When I want to play a game, I will, because I like them for things only they can do. I do not want games to become literature, just as I do not want them to become cinema. I expect Woolf’s use of the word literature was meant to be a statement of quality, rather than of medium – but I think the fact that Woolf uses it qualitatively is telling, and perhaps even defensive. And that’s why I bang on like this: there’s no need to be defensive of a medium in the criticism of an artefact. You won’t have to reach for the thesaurus quite so much, or remind the reader that the medium might be worthwhile, if you celebrate things as themselves, on their own merits. Celebrate game-ness.

  • "Use and create Delicious bookmarks from the Safari web browser" – with a single keyboard shortcut. My main reason for sticking with Firefox was its Delicious integration, but if this is any cop, I think I'm save from terrible memory leaks for the future.
  • "I tend to see them as having much more in common with the approach of an architect or landscape designer in terms of shaping and creating flows, confluences and possibilities for enjoyment… As a result I really do think that critical appreciation and commentary from the world of architecture and design could be illuminating and progressive." Jones on the lack of perception – outside games criticism – of games as design objects (rather than media objects). It is excellent; I agree with it all.
  • Card-based dungeon-crawling game. Basically: card-driven roguelike. Should print it out and take a squint sometime.
  • "Taps is a temporary web service you run on a server that has access to the database you want to export. You can then run the client to connect to that service and pull data out of it in chunks. It works through firewalls, doesn’t require a direct ssh connection, and – best of all – it’s database independent. So you can export from a MySQL database and import to PostgreSQL, or vice versa."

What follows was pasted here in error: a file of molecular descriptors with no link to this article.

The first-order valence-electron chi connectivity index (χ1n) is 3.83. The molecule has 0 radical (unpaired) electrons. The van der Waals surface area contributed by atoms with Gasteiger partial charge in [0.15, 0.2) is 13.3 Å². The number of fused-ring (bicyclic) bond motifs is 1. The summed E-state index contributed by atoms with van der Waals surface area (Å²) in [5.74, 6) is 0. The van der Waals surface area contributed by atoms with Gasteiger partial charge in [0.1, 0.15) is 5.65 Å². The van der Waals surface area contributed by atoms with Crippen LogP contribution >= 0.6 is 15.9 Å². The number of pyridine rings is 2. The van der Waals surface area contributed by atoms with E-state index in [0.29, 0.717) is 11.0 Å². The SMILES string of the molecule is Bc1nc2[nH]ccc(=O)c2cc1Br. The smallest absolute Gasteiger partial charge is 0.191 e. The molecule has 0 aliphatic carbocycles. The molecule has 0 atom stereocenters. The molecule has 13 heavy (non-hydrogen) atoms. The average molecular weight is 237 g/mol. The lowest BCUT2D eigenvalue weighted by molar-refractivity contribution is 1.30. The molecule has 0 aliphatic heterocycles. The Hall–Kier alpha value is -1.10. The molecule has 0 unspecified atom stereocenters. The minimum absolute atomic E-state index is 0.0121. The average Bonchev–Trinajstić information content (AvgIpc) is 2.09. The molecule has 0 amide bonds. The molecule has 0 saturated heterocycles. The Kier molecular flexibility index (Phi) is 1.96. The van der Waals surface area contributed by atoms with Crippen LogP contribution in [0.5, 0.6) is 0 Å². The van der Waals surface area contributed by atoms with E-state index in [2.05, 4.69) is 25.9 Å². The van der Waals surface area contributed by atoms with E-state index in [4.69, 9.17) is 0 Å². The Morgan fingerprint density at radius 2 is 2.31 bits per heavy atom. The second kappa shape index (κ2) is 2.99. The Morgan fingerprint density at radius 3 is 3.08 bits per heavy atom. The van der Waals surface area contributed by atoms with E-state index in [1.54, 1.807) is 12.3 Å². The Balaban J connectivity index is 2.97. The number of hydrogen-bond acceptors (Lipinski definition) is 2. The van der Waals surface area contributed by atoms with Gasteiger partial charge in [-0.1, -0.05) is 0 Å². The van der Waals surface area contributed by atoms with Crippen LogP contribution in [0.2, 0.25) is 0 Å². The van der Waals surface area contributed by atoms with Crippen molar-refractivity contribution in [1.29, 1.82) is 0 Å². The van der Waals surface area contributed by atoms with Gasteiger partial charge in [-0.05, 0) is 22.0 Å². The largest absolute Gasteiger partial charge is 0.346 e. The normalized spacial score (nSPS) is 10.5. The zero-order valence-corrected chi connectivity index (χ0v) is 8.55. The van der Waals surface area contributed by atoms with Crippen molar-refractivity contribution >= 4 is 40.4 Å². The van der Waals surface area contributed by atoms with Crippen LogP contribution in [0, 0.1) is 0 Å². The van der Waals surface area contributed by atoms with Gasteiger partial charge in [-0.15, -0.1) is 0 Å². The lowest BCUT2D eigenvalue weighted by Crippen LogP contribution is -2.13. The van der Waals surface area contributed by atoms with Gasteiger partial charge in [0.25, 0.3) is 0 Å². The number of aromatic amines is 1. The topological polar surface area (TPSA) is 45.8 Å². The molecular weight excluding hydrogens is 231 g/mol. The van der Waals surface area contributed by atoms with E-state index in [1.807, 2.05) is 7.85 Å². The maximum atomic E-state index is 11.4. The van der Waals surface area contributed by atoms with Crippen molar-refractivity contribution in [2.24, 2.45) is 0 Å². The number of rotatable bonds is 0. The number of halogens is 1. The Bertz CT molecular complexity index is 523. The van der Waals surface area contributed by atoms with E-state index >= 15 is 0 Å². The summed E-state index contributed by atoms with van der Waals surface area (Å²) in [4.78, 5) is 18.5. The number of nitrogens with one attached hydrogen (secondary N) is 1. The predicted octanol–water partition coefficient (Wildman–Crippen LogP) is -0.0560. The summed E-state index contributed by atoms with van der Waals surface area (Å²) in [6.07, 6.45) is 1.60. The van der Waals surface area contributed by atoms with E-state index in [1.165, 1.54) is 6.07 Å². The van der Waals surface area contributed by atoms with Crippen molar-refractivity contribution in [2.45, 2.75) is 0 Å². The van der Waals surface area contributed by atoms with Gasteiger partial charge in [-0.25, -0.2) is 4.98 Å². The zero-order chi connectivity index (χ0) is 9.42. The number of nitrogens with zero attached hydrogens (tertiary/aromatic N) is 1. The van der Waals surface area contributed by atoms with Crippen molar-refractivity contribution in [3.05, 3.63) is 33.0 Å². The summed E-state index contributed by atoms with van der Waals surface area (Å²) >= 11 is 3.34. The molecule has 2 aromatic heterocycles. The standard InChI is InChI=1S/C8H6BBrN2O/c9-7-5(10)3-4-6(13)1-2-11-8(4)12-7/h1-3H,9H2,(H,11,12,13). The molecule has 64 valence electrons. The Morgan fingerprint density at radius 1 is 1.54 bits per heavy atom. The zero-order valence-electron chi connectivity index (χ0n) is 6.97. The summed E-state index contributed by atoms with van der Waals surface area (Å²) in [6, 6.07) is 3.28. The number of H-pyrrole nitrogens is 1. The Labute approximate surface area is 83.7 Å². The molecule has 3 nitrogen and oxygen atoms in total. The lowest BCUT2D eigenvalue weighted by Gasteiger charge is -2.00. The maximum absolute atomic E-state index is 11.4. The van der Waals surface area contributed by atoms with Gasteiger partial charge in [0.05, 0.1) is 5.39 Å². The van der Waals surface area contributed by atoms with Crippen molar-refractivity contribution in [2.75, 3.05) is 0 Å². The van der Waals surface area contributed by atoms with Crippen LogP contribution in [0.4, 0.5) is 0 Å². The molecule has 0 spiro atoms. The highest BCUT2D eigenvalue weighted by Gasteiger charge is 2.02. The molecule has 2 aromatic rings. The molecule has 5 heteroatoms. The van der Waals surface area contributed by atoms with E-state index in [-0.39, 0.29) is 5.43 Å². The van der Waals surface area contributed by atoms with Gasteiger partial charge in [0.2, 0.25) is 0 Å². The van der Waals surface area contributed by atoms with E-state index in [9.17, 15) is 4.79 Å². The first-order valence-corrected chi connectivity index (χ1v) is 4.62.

• Vast, detailed CHUD article on an older treatment Cameron wrote for Avatar, which does sound more interesting than the version we got; sadly, it also sounds very sprawling – there's even more world-building going on. Still, some elements cut from it – notably, Hegner – seem like a real shame to have lost.

Dave Eggers on “keeping shit real”:

Because, in the end, no one will ever give a shit who has kept shit ‘real’ except the two or three people, sitting in their apartments, bitter and self-devouring, who take it upon themselves to wonder about such things. The keeping real of shit matters to some people, but it does not matter to me. It’s fashion, and I don’t like fashion, because fashion does not matter.

What matters is that you do good work. What matters is that you produce things that are true and will stand. What matters is that the Flaming Lips’s new album is ravishing and I’ve listened to it a thousand times already, sometimes for days on end, and it enriches me and makes me want to save people. What matters is that it will stand forever, long after any narrow-hearted curmudgeons have forgotten their appearance on goddamn 90210. What matters is not the perception, nor the fashion, not who’s up and who’s down, but what someone has done and if they meant it. What matters is that you want to see and make and do, on as grand a scale as you want, regardless of what the tiny voices of tiny people say. Do not be critics, you people, I beg you. I was a critic and I wish I could take it all back because it came from a smelly and ignorant place in me, and spoke with a voice that was all rage and envy. Do not dismiss a book until you have written one, and do not dismiss a movie until you have made one, and do not dismiss a person until you have met them. It is a fuckload of work to be open-minded and generous and understanding and forgiving and accepting, but Christ, that is what matters. What matters is saying yes.

The whole article is great.